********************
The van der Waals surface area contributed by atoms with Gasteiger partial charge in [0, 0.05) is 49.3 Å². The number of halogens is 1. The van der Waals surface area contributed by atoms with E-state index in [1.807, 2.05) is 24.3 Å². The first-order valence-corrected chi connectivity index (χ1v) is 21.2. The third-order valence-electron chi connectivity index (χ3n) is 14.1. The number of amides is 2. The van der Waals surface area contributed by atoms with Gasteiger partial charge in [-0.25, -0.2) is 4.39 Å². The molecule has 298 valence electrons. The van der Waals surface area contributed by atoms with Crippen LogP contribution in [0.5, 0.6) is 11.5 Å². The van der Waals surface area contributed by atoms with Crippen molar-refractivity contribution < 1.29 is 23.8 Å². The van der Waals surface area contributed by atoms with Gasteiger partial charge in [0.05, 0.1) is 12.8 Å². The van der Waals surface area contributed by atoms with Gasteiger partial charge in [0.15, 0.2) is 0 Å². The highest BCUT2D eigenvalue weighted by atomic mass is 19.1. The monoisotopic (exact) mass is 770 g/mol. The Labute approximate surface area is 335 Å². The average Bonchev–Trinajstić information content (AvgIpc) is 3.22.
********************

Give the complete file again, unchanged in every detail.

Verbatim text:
The van der Waals surface area contributed by atoms with Gasteiger partial charge in [0, 0.05) is 49.3 Å². The number of halogens is 1. The van der Waals surface area contributed by atoms with E-state index in [1.807, 2.05) is 24.3 Å². The first-order valence-corrected chi connectivity index (χ1v) is 21.2. The third-order valence-electron chi connectivity index (χ3n) is 14.1. The number of amides is 2. The van der Waals surface area contributed by atoms with Gasteiger partial charge in [-0.25, -0.2) is 4.39 Å². The molecule has 298 valence electrons. The van der Waals surface area contributed by atoms with Crippen LogP contribution in [0.5, 0.6) is 11.5 Å². The van der Waals surface area contributed by atoms with Crippen molar-refractivity contribution < 1.29 is 23.8 Å². The van der Waals surface area contributed by atoms with Gasteiger partial charge in [0.05, 0.1) is 12.8 Å². The van der Waals surface area contributed by atoms with Gasteiger partial charge in [0.15, 0.2) is 0 Å². The highest BCUT2D eigenvalue weighted by atomic mass is 19.1. The monoisotopic (exact) mass is 770 g/mol. The Labute approximate surface area is 335 Å². The average Bonchev–Trinajstić information content (AvgIpc) is 3.22.